Date of this Version
JOURNAL OF PALEONTOLOGY VOL. 22, NO. 6, PP. 725-761, 23 TEXT FIGS., NOVEMBER 1948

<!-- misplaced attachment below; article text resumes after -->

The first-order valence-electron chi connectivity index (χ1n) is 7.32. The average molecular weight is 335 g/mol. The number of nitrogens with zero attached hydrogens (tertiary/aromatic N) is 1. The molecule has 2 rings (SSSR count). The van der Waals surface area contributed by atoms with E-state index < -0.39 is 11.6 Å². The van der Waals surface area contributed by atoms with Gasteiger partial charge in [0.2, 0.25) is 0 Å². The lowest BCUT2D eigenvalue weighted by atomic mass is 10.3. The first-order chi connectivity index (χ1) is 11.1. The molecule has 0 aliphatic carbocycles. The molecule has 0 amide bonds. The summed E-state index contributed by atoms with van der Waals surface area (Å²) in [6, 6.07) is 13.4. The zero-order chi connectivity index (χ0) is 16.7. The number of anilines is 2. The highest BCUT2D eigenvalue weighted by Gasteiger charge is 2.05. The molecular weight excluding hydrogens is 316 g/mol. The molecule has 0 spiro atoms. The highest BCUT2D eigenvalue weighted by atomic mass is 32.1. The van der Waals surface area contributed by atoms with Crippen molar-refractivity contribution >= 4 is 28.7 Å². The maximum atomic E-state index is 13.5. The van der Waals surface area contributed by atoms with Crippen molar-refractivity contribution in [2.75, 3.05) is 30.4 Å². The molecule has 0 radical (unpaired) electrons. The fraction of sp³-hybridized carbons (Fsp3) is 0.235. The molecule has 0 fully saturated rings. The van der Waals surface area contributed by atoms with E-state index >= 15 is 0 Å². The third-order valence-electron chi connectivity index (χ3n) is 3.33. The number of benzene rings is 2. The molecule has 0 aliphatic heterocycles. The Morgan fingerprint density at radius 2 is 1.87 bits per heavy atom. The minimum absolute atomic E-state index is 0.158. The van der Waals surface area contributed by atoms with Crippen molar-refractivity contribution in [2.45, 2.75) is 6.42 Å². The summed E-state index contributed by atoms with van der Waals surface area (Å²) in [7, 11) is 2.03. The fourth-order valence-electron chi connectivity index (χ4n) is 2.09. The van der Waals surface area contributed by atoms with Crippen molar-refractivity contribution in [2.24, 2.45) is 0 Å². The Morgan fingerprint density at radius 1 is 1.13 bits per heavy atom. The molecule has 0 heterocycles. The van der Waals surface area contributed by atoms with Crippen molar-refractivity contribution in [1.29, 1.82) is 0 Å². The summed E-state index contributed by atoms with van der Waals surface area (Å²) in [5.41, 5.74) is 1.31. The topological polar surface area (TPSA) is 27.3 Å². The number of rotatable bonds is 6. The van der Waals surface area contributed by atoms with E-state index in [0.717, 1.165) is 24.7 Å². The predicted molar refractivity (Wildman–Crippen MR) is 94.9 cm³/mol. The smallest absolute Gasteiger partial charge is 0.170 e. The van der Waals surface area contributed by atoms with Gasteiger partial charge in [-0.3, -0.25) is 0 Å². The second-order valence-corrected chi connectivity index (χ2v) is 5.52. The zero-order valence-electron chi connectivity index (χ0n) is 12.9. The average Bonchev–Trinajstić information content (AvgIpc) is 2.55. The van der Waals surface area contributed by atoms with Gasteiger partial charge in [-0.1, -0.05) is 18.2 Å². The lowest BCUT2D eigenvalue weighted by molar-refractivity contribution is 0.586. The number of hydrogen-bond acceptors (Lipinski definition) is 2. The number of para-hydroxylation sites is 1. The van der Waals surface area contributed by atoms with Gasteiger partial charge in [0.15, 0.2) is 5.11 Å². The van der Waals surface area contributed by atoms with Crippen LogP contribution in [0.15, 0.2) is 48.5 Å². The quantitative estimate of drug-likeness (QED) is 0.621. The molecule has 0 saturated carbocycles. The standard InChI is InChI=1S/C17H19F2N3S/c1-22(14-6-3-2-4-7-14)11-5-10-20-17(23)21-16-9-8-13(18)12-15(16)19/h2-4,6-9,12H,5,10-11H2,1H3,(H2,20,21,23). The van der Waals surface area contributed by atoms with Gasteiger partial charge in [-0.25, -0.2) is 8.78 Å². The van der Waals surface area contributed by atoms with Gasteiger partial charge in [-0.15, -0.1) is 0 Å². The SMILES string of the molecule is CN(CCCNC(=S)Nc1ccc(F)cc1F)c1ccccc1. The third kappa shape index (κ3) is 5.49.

For some time there has been a noticeable trend toward a more strictly quantitative outlook in paleontology. In view of many special circumstances encountered in dealing with fossil material, there is a rather extended consideration here given to the theoretical background of the quantitative method as applied to fossil invertebrates. First there is a consideration of the relations between sampling theory and paleontology. This is followed by a discussion of variability in populations and the problem of inference from sample to population. A consideration is next given to the species concept and a comparison of the units which can be used by the paleontologist to those used by the neozoologist. The problem of distinguishing between two species is then considered, this being done from several aspects. Synchronous species, a source of much difficulty, are discussed at some length and this leads into the problem of geographic gradients or dines. This in turn brings up the subject of infraspecific units and the possibility, and advisability, of recognizing them. There is also a short discussion of methods of presentation of data. The last part of the paper deals with the practical application of these various methods to the study of several representative kinds of invertebrate fossils. Of these, the blastoids are representatives of animals that build skeletons of plates, the pelecypods and brachiopods of those with two valves. There are two general types of spiral shells, that in which the initial portion is not enclosed within the later portion, and that in which it is. The gastropods serve to represent the first type, and the fusulinids the second. It is concluded that quantitative methods are demanded by theoretical considerations and that they are thoroughly usable and practical.